Cantor was an old software released at the same time as Miriam, and was a rival to the original VOCALOID software.


Cantor and its successor Cantor 2 were made by Vir Syn. The interface also saw an overhaul between versions. It was sold for £199.99 including VAT. Though it was the more expensive of the two software titles, since it offered a far greater selection of vocals, it was cheaper for the amount of contents it offered, although reviewers of the software did note that the price made it perhaps too expensive. As with the early version of VOCALOID, Cantor was a victim of change in the way indie music was produced, and by Cantor 2 was being impacted by this change (alongside VOCALOID) as the demand for synthesized voices began to disappear.

The final version of the software, Cantor 2.1 was released on February 6, 2007. Though updates have since ceased, the software remains on sale, and is confirmed compatible with Windows XP/Vista/7 and Mac OS X 10.5/10.6 versions. A demo is able to still be downloaded from VirSyn's website, although it requires an eLicensed Syncrosoft dongle to be able to download the demo and the full software version itself.[1] The special dongle was included with the boxed version of the software, as well as other software sold by VirSyn. It was not able to be bought with the downloaded versions but could be purchased separately.[2]

Cantor 2 later became available for purchase on the Crypton Future Media Website in 2008, and a demo was released on Crypton's Youtube account.[3]

Usage for MusicEdit

✔ StrengthsEdit

Unlike VOCALOID, it had 50 voices for use, which was far greater than what VOCALOID had to offer upon its release. It had capabilities for both German and English, and supported both Windows XP and Mac OS X, as opposed to VOCALOID which was restricted to just Windows XP. However, similar to VOCALOID, it worked as either a stand alone or plug-in and supported ReWire.

Cantor was considered at the time of release to be a good engine suitable to stand up to Yamaha's VOCALOID engine (at the time only known in the west by its English version) and was released before the Vocaloid software became famous.

Cantor was not based on singing samples, and its results were reproduced by a morphing additive synthesis engine derived from VirSyn's Cube software synth. It is used to generate the 39 phonemes which VirSyn used to reproduce English speech or singing. Each phoneme is created by passing an additive sound source through a formant filter, which morphs between a start and an end state. These filter responses are fully editable: up to to six peaks and three troughs in the formant filter response can be specified as morph points. Overall, its recreation of the English language was considered flawless. Improvements were made between Cantor and Cantor 2.  At the time of its release, Cantor 2 was considered ground breaking technology and a revolution in vocal synthesizing. It had 20 "ready to use" vocals in both German and English, and also had capabilities within its reach of mimicking other languages despite being primarily set up for German/English, since it was not restricted by a pre-recorded vocal sample and could be manipulated in ways VOCALOID could not be. Furthermore, Cantor provided the user with a higher level of fine tuning than VOCALOID, with its interface much easier to use. In short, VOCALOID was designed to act as a replacement for an actual singer, while Cantor was a tool for high levels of sound manipulation and experimentation and had capabilities beyond VOCALOID's realm of control.[4]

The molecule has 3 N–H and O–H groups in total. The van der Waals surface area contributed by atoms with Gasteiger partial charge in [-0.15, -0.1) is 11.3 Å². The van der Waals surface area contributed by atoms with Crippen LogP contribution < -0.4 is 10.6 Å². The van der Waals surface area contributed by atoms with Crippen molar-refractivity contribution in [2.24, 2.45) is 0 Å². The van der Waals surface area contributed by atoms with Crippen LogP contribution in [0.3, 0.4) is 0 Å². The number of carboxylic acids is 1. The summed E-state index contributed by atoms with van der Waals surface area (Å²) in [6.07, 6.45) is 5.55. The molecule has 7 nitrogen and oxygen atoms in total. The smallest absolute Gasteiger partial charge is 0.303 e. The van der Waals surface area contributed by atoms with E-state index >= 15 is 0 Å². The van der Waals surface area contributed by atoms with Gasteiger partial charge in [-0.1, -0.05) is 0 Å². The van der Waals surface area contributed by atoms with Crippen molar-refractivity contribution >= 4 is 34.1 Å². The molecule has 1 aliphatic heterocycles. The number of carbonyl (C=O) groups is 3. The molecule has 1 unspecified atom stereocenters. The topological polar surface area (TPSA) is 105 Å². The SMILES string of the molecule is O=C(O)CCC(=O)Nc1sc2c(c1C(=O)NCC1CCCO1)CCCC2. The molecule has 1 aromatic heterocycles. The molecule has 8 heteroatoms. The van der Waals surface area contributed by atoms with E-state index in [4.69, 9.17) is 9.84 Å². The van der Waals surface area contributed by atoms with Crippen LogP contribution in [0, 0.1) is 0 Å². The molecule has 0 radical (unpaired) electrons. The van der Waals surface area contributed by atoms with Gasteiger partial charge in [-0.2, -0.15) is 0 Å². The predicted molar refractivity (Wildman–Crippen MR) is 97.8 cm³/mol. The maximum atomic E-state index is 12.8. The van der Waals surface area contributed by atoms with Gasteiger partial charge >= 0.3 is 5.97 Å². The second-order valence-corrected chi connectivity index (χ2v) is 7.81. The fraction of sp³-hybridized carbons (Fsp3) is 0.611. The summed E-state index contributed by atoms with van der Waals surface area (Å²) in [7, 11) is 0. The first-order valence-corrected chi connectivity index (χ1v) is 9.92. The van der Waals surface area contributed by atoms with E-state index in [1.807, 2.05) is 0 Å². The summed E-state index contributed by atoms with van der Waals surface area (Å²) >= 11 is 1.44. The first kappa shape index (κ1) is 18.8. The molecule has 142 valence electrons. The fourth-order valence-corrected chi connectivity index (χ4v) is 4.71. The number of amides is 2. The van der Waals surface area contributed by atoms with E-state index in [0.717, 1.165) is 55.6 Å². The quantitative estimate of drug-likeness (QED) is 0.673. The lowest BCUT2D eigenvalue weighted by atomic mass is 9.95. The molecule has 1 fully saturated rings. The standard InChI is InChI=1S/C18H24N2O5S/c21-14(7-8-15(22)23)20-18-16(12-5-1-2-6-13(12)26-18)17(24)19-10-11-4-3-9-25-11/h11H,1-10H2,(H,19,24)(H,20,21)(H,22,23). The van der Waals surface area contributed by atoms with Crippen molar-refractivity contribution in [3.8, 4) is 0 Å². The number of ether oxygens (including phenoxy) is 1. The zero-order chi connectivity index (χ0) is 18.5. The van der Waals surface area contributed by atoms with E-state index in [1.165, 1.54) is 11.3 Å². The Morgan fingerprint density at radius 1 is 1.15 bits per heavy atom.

Registering also allowed users to receive updates from VirSyn regularly.

✘ WeaknessesEdit

Cantors singing results were inferior to VOCALOID, and there were no keyboard shortcuts. 

Because of its design, it was more intended to resemble a virtual instrument than a virtual singer. It never claimed to mimic a real singer's voice, and was intended purely for special effects. This was a very different intention than that of VOCALOID, which was intended to produce realistic vocal results. However, both were based on the same concepts and ideas, and shared a number of similar designs.


  • Cantor was used alongside Miriam's voice in the album Light + Shade with both used for the song "Tears of an Angel".
  • When it was originally released Cantor was praised as "The Future of Music"; by 2010, this was a title being awarded to VOCALOID.
  • The main difference between Cantor and VOCALOID is the speech synthesis utilized. Cantor utilized Formant synthesis while VOCALOID utilizes Concatenative synthesis.
  • The name "Cantor" likely refers to the term given to someone who leads a group of singers in a church, in short the choir leader.[5] Also, it is the word in some Latin-based languages as Asturian, Portuguese, Spanish and Venetian for singer.


  1. demo
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External linksEdit


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